showed "slight seizure activity". We were told that she was to be transferred to another hospital with a higher level NICU that afternoon to undergo more testing. The gravity of the situation began to sink in as I saw my little girl wheeled into my room in a plastic box, hooked up to various tubes and wires. I saw her through tears for just a few minutes before she was taken away, and I was released from the hospital to go home, without my beautiful Sydney. My husband and I visited her every day, and her condition began to improve. She was taken off her oxygen tube, and was eating more every day, even though milk continued to come out of her nose. Her symptoms continued to puzzle everyone. She was seen by every different specialist under the sun. We were told that a geneticist had come by, and that she wanted to take a look at her chromosomes. We were told that they were testing her for something called DiGeorge Syndrome. The fact that they were looking at her chromosomes was somewhat unnerving, but we were reassured because one of the nurses said "she probably doesn't have it because those children usually have serious heart problems."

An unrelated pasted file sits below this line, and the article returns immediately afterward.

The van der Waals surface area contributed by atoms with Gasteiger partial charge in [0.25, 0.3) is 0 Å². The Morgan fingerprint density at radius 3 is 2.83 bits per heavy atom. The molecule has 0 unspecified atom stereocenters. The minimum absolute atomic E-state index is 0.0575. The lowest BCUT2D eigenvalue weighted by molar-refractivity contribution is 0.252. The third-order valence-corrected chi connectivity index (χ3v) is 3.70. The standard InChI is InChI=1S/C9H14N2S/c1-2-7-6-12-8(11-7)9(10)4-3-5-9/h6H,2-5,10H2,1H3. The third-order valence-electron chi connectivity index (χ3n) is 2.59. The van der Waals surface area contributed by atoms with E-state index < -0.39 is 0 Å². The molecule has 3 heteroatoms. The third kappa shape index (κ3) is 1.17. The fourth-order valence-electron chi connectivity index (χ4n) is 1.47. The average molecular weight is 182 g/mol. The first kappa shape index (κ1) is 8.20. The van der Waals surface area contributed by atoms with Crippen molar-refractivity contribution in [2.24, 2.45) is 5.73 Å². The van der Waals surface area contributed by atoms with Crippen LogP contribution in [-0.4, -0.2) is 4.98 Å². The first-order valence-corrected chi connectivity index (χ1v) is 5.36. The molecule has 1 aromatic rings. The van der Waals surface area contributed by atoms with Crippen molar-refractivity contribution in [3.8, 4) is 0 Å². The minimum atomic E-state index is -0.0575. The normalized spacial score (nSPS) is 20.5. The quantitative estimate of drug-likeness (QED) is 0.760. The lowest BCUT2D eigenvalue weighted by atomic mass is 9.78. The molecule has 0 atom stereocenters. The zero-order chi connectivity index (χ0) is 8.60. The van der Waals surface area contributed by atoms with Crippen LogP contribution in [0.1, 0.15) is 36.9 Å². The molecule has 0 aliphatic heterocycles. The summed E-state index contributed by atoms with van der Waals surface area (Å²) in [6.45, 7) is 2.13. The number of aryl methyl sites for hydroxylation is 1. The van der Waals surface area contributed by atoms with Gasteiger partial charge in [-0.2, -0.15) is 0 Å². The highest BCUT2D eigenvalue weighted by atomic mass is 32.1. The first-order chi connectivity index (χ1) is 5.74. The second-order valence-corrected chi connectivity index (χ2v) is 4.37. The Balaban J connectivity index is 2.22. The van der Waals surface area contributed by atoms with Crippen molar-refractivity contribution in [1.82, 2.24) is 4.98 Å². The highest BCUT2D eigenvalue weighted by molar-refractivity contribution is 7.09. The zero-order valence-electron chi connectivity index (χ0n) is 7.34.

Ten days after she was born, we were allowed to take her home. Our families were ecstatic to finally meet her. We were so glad to have her home, but at the same time we were terrified every time we fed her. She seemed to choke and gag every few minutes. She startled very easily. Occasionally she would have episodes of shaking and tremors. We just didn't understand what was going on with our daughter. Another couple of weeks later, we finally had our answer. She had tested positive for DiGeorge, what we would later learn to be 22Q Deletion Syndrome. The geneticist told us the good news first. Her heart was perfect. The only thing she was concerned about in the long term was her speech. Although the feeding was a problem now, the choking and gagging would surely improve with age. Developmental delay was common, but she was confident that by the time she reached kindergarten, Sydney would be "running and jumping right alongside her peers."  I left the office, in tears again, not knowing what the future would hold for us. I couldn't really grasp what this condition meant for my daughter and our family. I only knew that this wasn't supposed to happen to us. I couldn't shake the feeling that there was something "wrong" with Sydney, and I grieved for that joyous experience of childbirth that we see so often in the movies. My husband and I were robbed of those tender moments, those loving glances at each other while our child lay peacefully between us. Instead they were filled with anxiety and unanswered questions.